Difference Between the key difference between metallic and nonmetallic minerals

Key Difference – Metallic vs. Nonmetallic Minerals
 

A mineral is a naturally occurring solid and inorganic constituent with a definite chemical formula and has a crystal structure. They are natural geological materials that are mined for their economic and commercial value. They are used in their natural form or after isolation and purification either as raw materials or as ingredients in an extensive range of applications.Theses minerals can be classified into two major groups, and they are metallic minerals and non-metallic minerals. The Earth is made up of a combination of metallic and non-metallic elements. However, nonmetallic elements are more plentiful than metallic elements. The key difference between metallic and nonmetallic minerals is that metallic mineral is a combination of minerals that can be melted to gain new products whereas non-metallic minerals are a combination of minerals that do not produce new products on melting. Furthermore, metallic minerals are mainly derived from ores whereas nonmetallic minerals are mainly derived from industrial rocks and minerals. This article explores all the different chemical and physical properties between metallic minerals and non-metallic minerals.

What are Metallic Minerals?

Metallic minerals are solely minerals that comprise one or more metallic elements. They usually have glossy surfaces, are conductors of heat and electricity, and can be pounded into thin sheets or stretched into wires. They are mainly used to make tools and weapons. Metal minerals are deposited in gold nuggets, volcanic areas, sedimentary rocks and hot springs. When metallic minerals are excavated, they are known as ores, and ores must be handled further to isolate the metals. First the ore is crushed and then the metallic minerals are isolated from undesirable rock to produce a concentrate. This metals concentrate then must be separated from the non-metals residues or other impurities. Examples of metallic minerals are chalcopyrite (CuFeS2), Gold, Hematite (Fe2O3), Molybdenite (MoS2), Native copper (Cu), Pyrite (FeS2), and Sphalerite (Zn, FeS).

Difference Between Metallic and Nonmetallic Minerals

Chalcopyrite

What are Non-metallic Minerals?

Non-metallic minerals are naturally occurring combination of chemical elements that mostly lacks metallic attributes. These minerals are mainly comprised of carbon, phosphorus, sulfur, selenium, and iodine. Examples of nonmetallic minerals are limestone, dolomite, magnesite, phosphorite, talc, quartz, mica, clay, silica sand, gemstones, decorative and dimension stones, construction materials, etc. Non-metallic minerals are originated in rocks, ores, and gems. Rocks can be composed completely of non-mineral material. For example, coal is a sedimentary rock composed principally of naturally derived carbon. Gem minerals are frequently present in several different gemstones, for example, ruby and sapphire, etc.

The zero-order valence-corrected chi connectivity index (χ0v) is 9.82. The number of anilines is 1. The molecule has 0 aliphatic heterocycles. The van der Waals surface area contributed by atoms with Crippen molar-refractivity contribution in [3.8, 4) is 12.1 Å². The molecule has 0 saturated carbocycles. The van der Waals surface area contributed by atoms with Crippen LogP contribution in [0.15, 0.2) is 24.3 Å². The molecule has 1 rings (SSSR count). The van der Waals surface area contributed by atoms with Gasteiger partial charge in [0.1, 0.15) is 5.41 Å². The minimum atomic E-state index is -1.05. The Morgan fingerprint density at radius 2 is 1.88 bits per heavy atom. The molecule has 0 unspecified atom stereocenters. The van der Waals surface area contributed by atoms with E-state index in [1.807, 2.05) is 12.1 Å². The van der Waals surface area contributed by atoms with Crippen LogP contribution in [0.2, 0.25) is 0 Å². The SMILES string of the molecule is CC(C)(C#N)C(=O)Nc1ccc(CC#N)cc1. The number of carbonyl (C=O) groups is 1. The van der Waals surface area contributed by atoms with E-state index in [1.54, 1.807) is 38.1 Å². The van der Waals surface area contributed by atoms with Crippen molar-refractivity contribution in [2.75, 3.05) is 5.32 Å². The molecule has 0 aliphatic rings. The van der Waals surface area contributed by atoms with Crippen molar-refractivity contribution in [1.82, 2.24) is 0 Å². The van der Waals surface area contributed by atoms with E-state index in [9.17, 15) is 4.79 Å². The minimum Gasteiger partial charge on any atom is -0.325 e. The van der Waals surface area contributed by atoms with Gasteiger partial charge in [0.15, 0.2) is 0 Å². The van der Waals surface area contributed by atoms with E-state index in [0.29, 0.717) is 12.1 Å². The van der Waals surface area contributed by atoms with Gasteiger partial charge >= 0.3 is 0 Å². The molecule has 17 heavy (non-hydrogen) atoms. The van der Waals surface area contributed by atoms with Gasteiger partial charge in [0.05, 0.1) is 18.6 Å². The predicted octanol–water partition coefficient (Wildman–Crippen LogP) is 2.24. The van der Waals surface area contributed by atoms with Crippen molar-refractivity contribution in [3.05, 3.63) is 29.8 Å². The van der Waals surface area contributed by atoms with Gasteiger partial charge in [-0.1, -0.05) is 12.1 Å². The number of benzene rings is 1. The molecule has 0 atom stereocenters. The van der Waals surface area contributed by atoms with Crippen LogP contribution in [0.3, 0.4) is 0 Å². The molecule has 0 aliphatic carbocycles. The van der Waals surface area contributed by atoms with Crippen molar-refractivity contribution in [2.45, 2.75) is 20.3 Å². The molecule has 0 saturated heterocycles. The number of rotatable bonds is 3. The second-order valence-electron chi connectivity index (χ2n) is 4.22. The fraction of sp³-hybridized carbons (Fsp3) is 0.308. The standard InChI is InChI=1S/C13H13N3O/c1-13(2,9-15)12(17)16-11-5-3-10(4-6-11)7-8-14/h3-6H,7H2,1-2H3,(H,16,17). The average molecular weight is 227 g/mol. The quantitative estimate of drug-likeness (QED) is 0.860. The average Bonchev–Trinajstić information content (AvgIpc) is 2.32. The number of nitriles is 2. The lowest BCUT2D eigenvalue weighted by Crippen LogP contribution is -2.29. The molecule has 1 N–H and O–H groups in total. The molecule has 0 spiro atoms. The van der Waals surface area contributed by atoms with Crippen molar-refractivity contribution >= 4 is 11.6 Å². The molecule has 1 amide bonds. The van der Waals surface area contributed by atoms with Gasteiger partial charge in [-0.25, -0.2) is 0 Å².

Key Difference - Metallic vs Nonmetallic Minerals

Sapphire

What is the difference between Metallic and Nonmetallic Minerals?

Melting:

Metallic minerals can be melted to gain new products.

Non-metallic minerals do not produce new products on melting.

Heat and Electricity:

Metallic minerals are good conductors of heat and electricity.

Non-metallic minerals are good insulators of heat and electricity and poor conductors of heat and electricity.

Natural Abundance:

Ores have a high concentration of metallic minerals.

Rocks and gems have a high concentration of non-metallic minerals.

Abundance:

Metallic minerals are less abundance compare to non-metallic minerals.

Non-metallic are more abundance compare to metallic minerals.

Appearance:

Metallic minerals have a shiny or glossy appearance.

Non-metallic minerals have a submetallic or dull appearance. But gem minerals have attractive, unique colors.

Physical Properties:

Metallic minerals are ductile or malleable and when hit, they do not get broken into pieces.

Non-metallic minerals are not ductile and malleable, but they are brittle, when hit, they may get broken in to pieces. But there are some exceptions such as silica, gemstones and diamonds.

Examples:

Metallic minerals are generally associated with igneous rocks such as iron, copper, bauxite, tin, manganese, chalcopyrite (CuFeS2), Gold, Hematite (Fe2O3), Molybdenite (MoS2), Native copper (Cu), Pyrite (FeS2), and Sphalerite (Zn, FeS).

Non-metallic minerals are generally associated with sedimentary rocks such as coal, salt, clay, marble, limestone, magnesite, dolomite, phosphorite, talc, quartz, mica, clay, silica sand, gemstones, decorative and dimension stones, construction materials, kaolin, brine, calcite, lignite, limonite, mica, potash, rock phosphate, pyrite, radioactive minerals, soapstone, sulphur, rock salt, vermiculite and sulphur.

 

References

Busbey, A. B., Coenraads, R.E., Roots, D. and Willis, P. (2007). Rocks and Fossils. San Francisco: Fog City Press. ISBN 978-1-74089-632-0.

Chesterman, C. W. and Lowe, K. E. (2008). Field guide to North American rocks and minerals. Toronto: Random House of Canada. ISBN 0-394-50269-8.

Roussel, E. G., CambonBonavita, M., Querellou, J., Cragg, B. A., Prieur, D., Parkes, R. J. and Parkes, R. J. (2008). Extending the Sub-Sea-Floor Biosphere.Science, 320 (5879): 1046–1046.

Takai, K. (2010). Limits of life and the biosphere: Lessons from the detection of microorganisms in the deep sea and deep subsurface of the Earth. In Gargaud, M.; Lopez-Garcia, P.; Martin, H. Origins and Evolution of Life: An Astrobiological Perspective. Cambridge, UK: Cambridge University Press. pp. 469–486.

 

Image Courtesy:

1. “Chalcopyrite-Quartz-237645” by Rob Lavinsky, iRocks.com [CC-BY-SA-3.0] via Commons

2. Sapphire – Vod Shaqen By Thaneywaney (Own work) [CC BY-SA 3.0], via Wikimedia Commons